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Ear, ear, what’s going on in Norfolk?
  1. EMMA CLARK,
  2. KARL GAFFNEY,
  3. PETER MERRY
  1. Department of Rheumatology, Norfolk and Norwich Hospital, Brunswick Road, Norwich NR1 3SR
    1. DONNCHA O’GRADAIGH,
    2. DAVID SCOTT
    1. Department of Rheumatology, Norfolk and Norwich Hospital, Brunswick Road, Norwich NR1 3SR

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      Having recently started work in the rheumatology department of the Norfolk and Norwich Hospital I read with great interest the article on Hug(h)e(s’) ears: an unusual presentation.1 Amazingly we have recently seen an almost identical, but less catastrophic case.

      A 27 year old white man presented with a 24 hour history of ears so swollen and painful, that he could not lie in bed with them touching the pillow. One year previously he was diagnosed with primary antiphospholipid syndrome (APLS) after recurrent deep vein thromboses and a raised IgG anticardiolipin antibody at 92 iu/ml. He was subsequently given warfarin.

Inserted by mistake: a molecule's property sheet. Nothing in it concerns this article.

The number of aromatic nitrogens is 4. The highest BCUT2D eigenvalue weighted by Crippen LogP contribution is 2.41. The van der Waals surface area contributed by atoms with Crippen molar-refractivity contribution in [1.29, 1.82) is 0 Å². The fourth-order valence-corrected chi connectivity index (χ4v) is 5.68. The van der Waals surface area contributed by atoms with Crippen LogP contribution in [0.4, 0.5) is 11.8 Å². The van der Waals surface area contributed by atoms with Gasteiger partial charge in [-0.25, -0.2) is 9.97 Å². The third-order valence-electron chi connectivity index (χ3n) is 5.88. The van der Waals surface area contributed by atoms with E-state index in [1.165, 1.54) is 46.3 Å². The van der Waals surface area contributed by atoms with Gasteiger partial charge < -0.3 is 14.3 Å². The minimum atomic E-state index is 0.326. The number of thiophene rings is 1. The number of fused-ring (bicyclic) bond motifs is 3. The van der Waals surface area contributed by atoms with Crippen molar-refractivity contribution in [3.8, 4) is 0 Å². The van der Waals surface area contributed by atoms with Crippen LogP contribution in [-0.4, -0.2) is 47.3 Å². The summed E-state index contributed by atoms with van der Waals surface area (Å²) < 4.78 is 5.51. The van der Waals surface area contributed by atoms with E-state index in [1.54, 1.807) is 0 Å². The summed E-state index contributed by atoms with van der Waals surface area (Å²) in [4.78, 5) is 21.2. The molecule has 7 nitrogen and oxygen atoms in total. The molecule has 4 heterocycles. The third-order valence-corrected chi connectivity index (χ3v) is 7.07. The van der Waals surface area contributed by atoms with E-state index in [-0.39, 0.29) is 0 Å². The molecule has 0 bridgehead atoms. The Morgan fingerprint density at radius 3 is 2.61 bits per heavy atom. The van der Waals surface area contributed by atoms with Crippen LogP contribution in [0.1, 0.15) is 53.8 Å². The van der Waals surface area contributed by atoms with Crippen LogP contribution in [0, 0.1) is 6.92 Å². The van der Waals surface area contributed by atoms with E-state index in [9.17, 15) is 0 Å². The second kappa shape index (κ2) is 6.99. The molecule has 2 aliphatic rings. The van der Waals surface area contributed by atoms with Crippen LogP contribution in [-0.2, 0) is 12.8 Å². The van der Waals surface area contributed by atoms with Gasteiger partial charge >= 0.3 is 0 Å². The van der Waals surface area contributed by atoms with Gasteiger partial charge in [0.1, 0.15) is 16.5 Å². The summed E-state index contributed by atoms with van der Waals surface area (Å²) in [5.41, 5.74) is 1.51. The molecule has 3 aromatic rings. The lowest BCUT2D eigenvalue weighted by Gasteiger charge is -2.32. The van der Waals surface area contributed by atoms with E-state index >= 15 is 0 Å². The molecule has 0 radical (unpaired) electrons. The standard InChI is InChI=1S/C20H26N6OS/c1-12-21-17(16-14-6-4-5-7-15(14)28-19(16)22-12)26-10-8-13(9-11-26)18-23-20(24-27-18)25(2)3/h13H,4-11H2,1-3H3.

On admission this time, his INR, while taking warfarin 7 mg per day, was subtherapeutic at 1.6. Biopsy from his left ear lobe showed numerous fibrin thrombi with no associated vasculitis, consistent with thrombosis secondary to APLS.

      His warfarin dose was increased to obtain an INR between 3 and 4. Within a few days he had recovered and was discharged home well.

      Perhaps Hughes’ ears should be renamed Norfolk ears?

      References

      Authors’ reply

      We note with interest the report from Dr Gaffney. While the coincidence is indeed curious, these cases do suggest possible mechanisms for activation of thrombosis. The external ear is characterised particularly by a lower average temperature than core body temperature, and by its susceptibility to trauma and pressure effects. In our case, cryoglobulins were not identified, and no comment in this regard is made by the authors. There is no specific reference to any aural trauma, though presumably, as in our case, it is difficult to assess what pressure was exerted on the external ear during sleep. It is plausible that such pressure causes a degree of blood stasis, which together with inadequate anticoagulation, resulted in thrombosis. Such speculation may be interesting, but it is this latter point that deserves emphasis—patients with antiphospholipid syndrome who have had thrombi will do so again, potentially with serious consequences, if the INR is not scrupulously maintained above 3.0, a message that must be spread widely: “Friends, Norfolk countrymen, lend me your ears!”

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